Kealia Farm is one of Kauai’s thriving Taro Farms located on the East Side of Kauai across from Kealia beach. We visited the farm on our first stop of our Tasting Kauai food tour, the “coconut coast tour”. This post is sponsored by Tasting Kauai.
On our recent vacation to Kauai one of the days was spent on a food tour with Tasting Kauai. One of the most memorable days I have ever spent on Kauai, aside from my wedding of course. ha ha! The tour was so amazing that one post wouldn’t do it justice so I have broken it down into two parts. Part one is the visit to the Taro Farm – Kealia Farm. Part two will be all about the food we had when we visited a few food trucks, bakery and a farm to table restaurant. Marta Lane of Tasting Kauai does an amazing job with these tours and I will go into greater detail about her and the tours in part two.
Kealia Farm is a working taro farm. They have 25 acres of wetland taro as well as other native Hawaiian fruits and vegetables, but taro is their main crop. The farm used to be part of the McKee sugar plantation that was the 1st electrified sugar plantation on Kauai. MaKee plantation housed 4000 workers, produced 20 thousand tons of sugar a year and closed in 1934. It took 5 million gallons of water to grow one acre of sugar, and only 20% came from rain. The sugar plantations had to develop irrigation systems and aqueducts to help irrigate the crops. Taro is a wetland crop, needing constant water to grow, so taking over an old sugar plantation makes for an ideal location for taro since the irrigation is already in place. Lihue Sugar Plantation took over the Makee plantation in in 1933 but has been closed since the year 2000. Kauai Backcountry Adventures has taken over part of the Lihue Plantation for a fun rafting adventure through some of the old irrigation canals and flumes. We didn’t have time for that adventure this time around, but it is top of our list for next time.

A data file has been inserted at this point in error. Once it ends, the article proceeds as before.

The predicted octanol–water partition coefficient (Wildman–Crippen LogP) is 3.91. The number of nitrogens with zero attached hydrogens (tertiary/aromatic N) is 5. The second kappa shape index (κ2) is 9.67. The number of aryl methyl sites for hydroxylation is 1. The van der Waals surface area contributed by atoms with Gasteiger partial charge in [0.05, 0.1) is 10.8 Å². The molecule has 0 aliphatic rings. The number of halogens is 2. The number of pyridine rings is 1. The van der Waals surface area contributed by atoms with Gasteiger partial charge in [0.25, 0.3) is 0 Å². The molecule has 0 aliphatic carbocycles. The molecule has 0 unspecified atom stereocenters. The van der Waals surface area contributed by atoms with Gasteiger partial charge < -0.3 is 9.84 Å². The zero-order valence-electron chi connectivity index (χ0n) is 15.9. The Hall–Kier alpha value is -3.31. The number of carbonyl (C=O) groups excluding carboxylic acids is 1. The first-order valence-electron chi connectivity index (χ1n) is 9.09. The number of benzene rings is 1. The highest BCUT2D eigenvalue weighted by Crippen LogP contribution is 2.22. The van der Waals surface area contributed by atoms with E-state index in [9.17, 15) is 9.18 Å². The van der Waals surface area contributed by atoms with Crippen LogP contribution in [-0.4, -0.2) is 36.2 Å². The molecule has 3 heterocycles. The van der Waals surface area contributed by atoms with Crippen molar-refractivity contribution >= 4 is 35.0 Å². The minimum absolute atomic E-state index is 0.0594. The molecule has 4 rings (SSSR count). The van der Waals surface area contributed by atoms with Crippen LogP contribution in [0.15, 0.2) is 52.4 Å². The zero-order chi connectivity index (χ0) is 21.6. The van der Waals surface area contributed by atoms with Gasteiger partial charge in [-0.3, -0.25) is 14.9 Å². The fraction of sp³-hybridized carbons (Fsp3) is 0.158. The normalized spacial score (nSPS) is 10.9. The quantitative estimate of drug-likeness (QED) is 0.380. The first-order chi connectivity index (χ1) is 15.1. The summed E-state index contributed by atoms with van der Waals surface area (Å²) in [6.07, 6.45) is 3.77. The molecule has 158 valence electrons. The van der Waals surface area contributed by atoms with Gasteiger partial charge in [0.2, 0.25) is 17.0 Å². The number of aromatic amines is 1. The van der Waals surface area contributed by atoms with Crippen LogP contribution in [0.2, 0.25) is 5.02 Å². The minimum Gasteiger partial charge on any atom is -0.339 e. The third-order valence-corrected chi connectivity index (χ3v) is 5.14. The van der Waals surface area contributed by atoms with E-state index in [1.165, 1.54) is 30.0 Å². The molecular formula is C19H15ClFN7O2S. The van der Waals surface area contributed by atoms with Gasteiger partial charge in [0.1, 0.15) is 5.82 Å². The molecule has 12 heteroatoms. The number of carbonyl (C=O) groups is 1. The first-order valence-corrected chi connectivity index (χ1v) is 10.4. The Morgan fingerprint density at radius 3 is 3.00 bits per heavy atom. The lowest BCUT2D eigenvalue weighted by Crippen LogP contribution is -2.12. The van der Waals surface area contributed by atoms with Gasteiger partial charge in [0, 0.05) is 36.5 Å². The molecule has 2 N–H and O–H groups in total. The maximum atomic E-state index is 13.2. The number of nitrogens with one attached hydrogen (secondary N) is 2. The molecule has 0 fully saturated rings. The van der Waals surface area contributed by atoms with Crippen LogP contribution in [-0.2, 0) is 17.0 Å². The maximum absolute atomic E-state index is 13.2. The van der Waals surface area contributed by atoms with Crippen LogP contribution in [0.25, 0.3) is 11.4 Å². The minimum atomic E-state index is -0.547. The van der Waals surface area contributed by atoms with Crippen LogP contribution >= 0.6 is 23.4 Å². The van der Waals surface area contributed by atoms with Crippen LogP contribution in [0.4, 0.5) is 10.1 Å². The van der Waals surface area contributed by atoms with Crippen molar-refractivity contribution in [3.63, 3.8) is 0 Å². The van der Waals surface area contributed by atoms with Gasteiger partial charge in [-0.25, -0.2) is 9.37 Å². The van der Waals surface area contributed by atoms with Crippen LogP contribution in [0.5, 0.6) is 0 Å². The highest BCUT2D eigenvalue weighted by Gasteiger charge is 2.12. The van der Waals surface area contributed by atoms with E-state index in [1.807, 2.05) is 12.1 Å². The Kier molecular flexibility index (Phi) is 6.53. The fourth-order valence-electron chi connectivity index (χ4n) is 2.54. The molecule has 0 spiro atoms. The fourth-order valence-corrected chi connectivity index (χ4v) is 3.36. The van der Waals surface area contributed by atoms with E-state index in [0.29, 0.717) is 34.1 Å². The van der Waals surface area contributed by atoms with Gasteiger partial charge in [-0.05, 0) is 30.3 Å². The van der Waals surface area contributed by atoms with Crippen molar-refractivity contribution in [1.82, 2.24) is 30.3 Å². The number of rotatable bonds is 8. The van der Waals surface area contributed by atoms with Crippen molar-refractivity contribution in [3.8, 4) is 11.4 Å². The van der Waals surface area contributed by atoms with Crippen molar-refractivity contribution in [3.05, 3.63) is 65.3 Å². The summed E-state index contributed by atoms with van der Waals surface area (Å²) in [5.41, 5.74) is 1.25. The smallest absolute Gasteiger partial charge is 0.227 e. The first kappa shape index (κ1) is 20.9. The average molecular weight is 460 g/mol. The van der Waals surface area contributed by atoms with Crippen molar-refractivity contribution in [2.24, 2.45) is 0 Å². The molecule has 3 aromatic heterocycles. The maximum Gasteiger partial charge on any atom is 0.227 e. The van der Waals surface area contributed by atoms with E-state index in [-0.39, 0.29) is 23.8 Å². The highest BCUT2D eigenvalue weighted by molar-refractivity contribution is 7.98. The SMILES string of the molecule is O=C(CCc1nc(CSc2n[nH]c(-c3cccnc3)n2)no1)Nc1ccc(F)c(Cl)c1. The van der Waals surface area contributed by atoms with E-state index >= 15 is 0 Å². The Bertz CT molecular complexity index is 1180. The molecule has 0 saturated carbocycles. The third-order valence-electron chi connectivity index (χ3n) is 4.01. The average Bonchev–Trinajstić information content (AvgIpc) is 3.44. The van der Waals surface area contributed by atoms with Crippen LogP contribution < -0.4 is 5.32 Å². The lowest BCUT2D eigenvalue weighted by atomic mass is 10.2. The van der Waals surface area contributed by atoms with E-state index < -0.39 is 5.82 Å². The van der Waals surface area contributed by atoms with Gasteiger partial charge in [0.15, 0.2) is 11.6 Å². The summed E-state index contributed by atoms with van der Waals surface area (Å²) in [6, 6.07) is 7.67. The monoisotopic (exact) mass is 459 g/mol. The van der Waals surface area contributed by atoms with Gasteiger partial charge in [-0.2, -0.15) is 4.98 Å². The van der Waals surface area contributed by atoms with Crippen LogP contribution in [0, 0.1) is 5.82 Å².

We started off down this dirt road to the taro patches as Adam Asquith, the main farmer of Kealia Farms, gave us the brief history of the sugar plantation as well as the history of the taro plant. Adam is clearly passionate about being a taro farmer, as well as teaching all about taro to school children, farm tours and like, that visit the farm. I was trying my best to take notes and photographs along the way so I could remember it all, but it was so easy just to walk and listen to him speak so passionately about this Ancient Hawaiian crop.
I would love for this to be my view on the way to work. How gorgeous is Kealia Farm?
Kealia farm employs goats and this lovely mule for weed and bug control. They do a great job. The mule looked up at us for a brief moment then went back to his lunch.
Taro, or Kalo as the Hawaiians call it, came to Hawaii via canoe with the earliest Polynesian settlers. It was cultivated as a staple food, with over 300 varieties of taro grown. Today there are less than 90 varieties still grown on the islands. Taro is either an upland crop or a wetland crop. Kealia farms is a wetland crop, it grows in a field that is underwater with the water flowing in and out via irrigation channels. The entire taro plant can be eaten. The root of the tuber, or corm, is what is made into poi ( that pale purple-gray paste like substance that Hawaiian’s love, and visitors are scared to try when they see it at Luaus) baked, boiled, steamed or made into chips. YUM. I love taro chips. Super yummy with ahi poke. The leaves are cooked as greens, think similar to spinach, for soups, dishes such as pork luau, or lau lau. The leaves are actually called Lu’au in Hawaiian.